I’m also sure the statistical fact that more women than men own cats by a huge, huge margin (and it’s usually the really weird ones who talk to them and own over 3) has NOTHING to do with the females on the package.

  7. kweee says:

    I think this violates my constitutional rights to a separation of church and pet food. Better call my congressmen (but not the congresswomen; they’re too busy holding cats).

  8. They’re all infected by Toxoplasmosis Gondii!!!

  9. LAGirl says:

    sure, sure…just another excuse for the ‘crazy cat ladies’ at the Consumerist to post cute kitty pix.

  10. chrismar says:

    I’ve said it before, and I’ll say it again: If the pet people are gonna get flak for their logo, then the bread people gotta get flak for theirs too.

    For the record: I’m not necessarily for or against flaking either, but I think it’s a bit unfair to single out Purina. Especially when its quite apparent that many companies use popular and/or Christian art as a basis for their logos.

  11. Ravenwaift says:

    I think that the first picture is of a young girl. If they are copied the madonna-child thing, then Purina is now creepy.

    Besides, look at what is on the package and who it is supposed to appeal too. The first one is of a little girl and a young cat- really cute picture really. The second has a woman and a kitten. Both genders pretty much would rather see a woman on the cover of a product than a man. The only products where men are featured are “manly” products- cologne, alcohol, etc. And cat food is generally going to have a cat on it.

    I think that this is less madonna-child and more attractive woman/cute little girl-fluffy cat.

  12. Neev says:

    Panera Bread is, in fact, the Holy Grail of bread-stuffs, so I find this logo to be fitting.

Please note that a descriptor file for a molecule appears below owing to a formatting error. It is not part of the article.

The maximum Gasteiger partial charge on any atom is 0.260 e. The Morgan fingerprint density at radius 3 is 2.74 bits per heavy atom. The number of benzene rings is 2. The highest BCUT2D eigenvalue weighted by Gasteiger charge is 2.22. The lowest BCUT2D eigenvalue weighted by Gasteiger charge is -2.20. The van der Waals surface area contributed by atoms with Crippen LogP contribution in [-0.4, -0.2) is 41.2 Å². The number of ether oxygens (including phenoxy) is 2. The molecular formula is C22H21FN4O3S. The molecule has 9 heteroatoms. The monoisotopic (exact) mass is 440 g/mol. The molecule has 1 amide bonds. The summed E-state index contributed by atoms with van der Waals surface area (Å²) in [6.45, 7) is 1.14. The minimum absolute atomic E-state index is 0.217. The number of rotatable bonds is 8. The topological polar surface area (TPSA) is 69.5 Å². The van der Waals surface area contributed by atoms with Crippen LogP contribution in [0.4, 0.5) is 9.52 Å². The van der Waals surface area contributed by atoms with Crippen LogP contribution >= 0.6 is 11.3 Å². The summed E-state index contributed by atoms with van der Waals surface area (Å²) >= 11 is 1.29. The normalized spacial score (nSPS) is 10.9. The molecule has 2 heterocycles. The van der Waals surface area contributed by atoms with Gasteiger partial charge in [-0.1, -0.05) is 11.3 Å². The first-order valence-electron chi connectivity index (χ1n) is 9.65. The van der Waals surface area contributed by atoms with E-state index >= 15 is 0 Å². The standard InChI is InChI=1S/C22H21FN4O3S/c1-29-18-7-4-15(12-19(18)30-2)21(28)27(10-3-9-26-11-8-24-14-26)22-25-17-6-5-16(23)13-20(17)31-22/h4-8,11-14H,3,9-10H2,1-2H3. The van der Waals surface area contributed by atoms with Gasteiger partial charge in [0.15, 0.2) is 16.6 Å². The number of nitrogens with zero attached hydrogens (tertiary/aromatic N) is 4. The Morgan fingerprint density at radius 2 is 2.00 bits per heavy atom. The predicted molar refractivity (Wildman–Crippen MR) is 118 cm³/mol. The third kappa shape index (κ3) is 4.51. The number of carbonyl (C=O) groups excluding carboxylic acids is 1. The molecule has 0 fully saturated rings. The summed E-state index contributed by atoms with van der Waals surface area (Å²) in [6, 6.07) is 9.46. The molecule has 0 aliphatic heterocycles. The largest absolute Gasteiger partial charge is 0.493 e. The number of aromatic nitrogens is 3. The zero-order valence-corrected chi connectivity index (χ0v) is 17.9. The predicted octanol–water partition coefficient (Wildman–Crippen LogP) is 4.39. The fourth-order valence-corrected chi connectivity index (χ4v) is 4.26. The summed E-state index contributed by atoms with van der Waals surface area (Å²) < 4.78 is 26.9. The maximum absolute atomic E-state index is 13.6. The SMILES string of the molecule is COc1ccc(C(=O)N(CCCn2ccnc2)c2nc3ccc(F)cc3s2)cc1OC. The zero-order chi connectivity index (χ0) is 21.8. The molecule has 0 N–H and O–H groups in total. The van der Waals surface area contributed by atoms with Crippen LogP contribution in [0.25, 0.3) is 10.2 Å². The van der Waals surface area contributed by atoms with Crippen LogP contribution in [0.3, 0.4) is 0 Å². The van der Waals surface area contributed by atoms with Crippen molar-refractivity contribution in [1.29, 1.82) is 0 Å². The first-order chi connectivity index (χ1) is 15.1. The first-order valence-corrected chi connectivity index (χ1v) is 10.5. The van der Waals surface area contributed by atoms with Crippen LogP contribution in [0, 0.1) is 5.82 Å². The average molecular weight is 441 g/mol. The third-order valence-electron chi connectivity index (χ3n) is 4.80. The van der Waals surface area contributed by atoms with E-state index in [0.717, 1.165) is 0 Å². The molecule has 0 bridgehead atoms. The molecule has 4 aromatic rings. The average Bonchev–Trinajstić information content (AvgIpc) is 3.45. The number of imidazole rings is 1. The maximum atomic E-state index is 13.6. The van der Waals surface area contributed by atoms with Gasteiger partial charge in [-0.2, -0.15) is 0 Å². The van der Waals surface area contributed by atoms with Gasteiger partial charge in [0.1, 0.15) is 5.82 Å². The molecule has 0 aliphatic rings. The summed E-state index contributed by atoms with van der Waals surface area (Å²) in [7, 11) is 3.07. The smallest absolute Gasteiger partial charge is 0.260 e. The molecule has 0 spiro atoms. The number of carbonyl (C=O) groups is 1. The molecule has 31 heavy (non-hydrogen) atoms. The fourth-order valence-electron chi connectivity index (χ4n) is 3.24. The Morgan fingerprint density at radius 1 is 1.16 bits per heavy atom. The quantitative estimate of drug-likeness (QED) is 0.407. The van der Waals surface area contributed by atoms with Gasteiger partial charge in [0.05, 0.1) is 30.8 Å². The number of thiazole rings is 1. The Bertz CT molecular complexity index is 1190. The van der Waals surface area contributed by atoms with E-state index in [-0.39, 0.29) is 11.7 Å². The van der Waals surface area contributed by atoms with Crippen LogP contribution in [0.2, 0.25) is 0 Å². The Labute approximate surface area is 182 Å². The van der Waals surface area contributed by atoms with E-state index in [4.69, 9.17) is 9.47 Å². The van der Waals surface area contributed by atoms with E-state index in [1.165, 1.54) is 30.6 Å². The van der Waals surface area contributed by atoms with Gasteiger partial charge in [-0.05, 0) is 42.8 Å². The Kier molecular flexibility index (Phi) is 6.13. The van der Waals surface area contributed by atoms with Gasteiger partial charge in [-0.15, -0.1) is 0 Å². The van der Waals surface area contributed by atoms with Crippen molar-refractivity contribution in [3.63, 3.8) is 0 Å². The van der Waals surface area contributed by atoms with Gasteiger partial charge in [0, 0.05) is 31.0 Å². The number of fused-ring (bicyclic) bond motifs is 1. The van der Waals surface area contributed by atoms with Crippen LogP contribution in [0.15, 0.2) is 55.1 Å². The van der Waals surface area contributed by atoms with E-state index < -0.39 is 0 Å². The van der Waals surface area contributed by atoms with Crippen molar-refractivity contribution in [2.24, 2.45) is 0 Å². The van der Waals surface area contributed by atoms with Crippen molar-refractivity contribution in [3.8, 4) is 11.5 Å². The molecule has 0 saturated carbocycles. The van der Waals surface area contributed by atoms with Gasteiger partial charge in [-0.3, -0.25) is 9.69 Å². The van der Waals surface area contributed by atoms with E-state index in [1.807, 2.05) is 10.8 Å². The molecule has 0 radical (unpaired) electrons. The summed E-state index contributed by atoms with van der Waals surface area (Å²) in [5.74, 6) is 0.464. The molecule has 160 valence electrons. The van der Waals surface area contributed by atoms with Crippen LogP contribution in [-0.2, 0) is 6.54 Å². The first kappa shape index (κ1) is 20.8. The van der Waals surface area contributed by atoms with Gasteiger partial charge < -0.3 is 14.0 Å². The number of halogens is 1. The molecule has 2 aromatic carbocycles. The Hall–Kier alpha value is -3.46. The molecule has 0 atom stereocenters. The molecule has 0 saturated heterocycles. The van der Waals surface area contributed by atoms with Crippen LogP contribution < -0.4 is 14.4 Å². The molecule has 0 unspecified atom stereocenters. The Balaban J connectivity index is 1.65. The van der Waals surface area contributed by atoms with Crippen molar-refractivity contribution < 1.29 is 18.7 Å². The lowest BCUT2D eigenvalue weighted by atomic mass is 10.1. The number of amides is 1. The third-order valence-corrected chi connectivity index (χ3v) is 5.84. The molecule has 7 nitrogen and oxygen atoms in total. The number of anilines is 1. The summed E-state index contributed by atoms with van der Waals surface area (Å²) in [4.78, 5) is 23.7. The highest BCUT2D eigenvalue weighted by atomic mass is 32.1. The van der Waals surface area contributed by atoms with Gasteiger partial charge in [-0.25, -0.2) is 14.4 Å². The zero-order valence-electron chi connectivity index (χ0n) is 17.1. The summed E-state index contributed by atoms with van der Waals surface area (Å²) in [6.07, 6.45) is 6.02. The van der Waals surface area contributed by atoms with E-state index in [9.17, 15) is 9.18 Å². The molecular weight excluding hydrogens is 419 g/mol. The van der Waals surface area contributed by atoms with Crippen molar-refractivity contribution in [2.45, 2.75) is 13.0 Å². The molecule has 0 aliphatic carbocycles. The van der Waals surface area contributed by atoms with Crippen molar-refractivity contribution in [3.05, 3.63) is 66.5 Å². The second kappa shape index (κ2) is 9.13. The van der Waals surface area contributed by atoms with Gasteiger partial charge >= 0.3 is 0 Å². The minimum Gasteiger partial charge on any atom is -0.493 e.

That said, I’m pretty sure plenty of women have held babies/bread/cats long before the Virgin Mary existed. I think we need stricter criteria for Mary-ness. For example, if the logo spontaniously cries tears of blood, then we can safely say that it is, indeed, a reference to the Virgin Mary.

  13. AcilletaM says:

    They’re just showing their target audience: crazy cat ladies.

  14. AcilletaM says:

    @LAGirl: Damn. Should have read your comment first.

  15. ConsumptionJunkie says:

    i’m at yur Madonna statue
    worshipin’ yur Virgin Mary

    Happy Easter, comrades!

  16. ShadeWalker says:

    A woman holding her child imagery that the Madonna and Christ symbolism stems from the idea of a mother lovingly holding her child. So the product choosing such imagery is supposed to invoke a feeling of motherly love towards a cat. Theoretically, it makes you want to buy it because it invokes a motherhood instict for your cat.

    i think it’s a great idea to use that kind of imagery for cat food. why? because it’s part of their branding scheme that their products instill a sense of motherly love.

    so for christians, when they see the imagery, they won’t outright think of the Madonna and Christ but maybe the subconciously will which will make them want to buy the product.

  17. CumaeanSibyl says:

    For heaven’s sake, Christianity didn’t invent holding things.

  18. yakkyjoe says:

    Most of you should know that Purina makes really crappy catfood. Even their best product is chock full of by-products[beaks and necks etc]. Who really cares about the front of the package…..you should care about the ingredient list on the side of the package.